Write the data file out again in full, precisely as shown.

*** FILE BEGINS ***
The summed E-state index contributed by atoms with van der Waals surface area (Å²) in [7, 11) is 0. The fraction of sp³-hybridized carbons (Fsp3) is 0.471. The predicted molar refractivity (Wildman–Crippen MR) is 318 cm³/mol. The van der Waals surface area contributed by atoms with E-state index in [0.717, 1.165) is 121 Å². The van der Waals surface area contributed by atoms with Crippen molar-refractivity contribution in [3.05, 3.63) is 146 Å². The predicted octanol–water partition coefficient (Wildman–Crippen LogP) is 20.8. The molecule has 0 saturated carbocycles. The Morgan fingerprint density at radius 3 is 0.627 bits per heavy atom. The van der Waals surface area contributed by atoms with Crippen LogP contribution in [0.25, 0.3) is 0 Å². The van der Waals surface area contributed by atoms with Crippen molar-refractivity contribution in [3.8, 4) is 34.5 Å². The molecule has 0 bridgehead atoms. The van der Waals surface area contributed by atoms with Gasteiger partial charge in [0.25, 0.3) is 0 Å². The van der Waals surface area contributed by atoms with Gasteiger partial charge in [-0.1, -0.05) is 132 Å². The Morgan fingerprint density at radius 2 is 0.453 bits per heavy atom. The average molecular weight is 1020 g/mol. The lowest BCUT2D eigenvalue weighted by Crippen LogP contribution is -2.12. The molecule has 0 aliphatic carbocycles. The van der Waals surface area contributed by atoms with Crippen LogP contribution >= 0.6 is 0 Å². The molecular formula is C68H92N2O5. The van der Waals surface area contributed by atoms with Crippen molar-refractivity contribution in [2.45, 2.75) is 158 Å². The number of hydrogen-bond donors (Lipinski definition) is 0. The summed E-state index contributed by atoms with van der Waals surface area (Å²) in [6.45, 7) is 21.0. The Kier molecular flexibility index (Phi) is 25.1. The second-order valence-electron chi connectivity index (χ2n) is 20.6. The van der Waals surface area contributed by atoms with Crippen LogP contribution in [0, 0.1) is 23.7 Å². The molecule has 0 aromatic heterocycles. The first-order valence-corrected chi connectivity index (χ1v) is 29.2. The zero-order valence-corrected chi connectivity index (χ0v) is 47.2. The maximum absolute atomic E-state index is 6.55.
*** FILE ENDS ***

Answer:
The summed E-state index contributed by atoms with van der Waals surface area (Å²) in [7, 11) is 0. The fraction of sp³-hybridized carbons (Fsp3) is 0.471. The predicted molar refractivity (Wildman–Crippen MR) is 318 cm³/mol. The van der Waals surface area contributed by atoms with E-state index in [0.717, 1.165) is 121 Å². The van der Waals surface area contributed by atoms with Crippen molar-refractivity contribution in [3.05, 3.63) is 146 Å². The predicted octanol–water partition coefficient (Wildman–Crippen LogP) is 20.8. The molecule has 0 saturated carbocycles. The Morgan fingerprint density at radius 3 is 0.627 bits per heavy atom. The van der Waals surface area contributed by atoms with Crippen LogP contribution in [0.25, 0.3) is 0 Å². The van der Waals surface area contributed by atoms with Crippen molar-refractivity contribution in [3.8, 4) is 34.5 Å². The molecule has 0 bridgehead atoms. The van der Waals surface area contributed by atoms with Gasteiger partial charge in [0.25, 0.3) is 0 Å². The van der Waals surface area contributed by atoms with Gasteiger partial charge in [-0.1, -0.05) is 132 Å². The Morgan fingerprint density at radius 2 is 0.453 bits per heavy atom. The average molecular weight is 1020 g/mol. The lowest BCUT2D eigenvalue weighted by Crippen LogP contribution is -2.12. The molecule has 0 aliphatic carbocycles. The van der Waals surface area contributed by atoms with Crippen LogP contribution >= 0.6 is 0 Å². The molecular formula is C68H92N2O5. The van der Waals surface area contributed by atoms with Crippen molar-refractivity contribution in [2.45, 2.75) is 158 Å². The number of hydrogen-bond donors (Lipinski definition) is 0. The summed E-state index contributed by atoms with van der Waals surface area (Å²) in [6.45, 7) is 21.0. The Kier molecular flexibility index (Phi) is 25.1. The second-order valence-electron chi connectivity index (χ2n) is 20.6. The van der Waals surface area contributed by atoms with Crippen LogP contribution in [0, 0.1) is 23.7 Å². The molecule has 0 aromatic heterocycles. The first-order valence-corrected chi connectivity index (χ1v) is 29.2. The zero-order valence-corrected chi connectivity index (χ0v) is 47.2. The maximum absolute atomic E-state index is 6.55.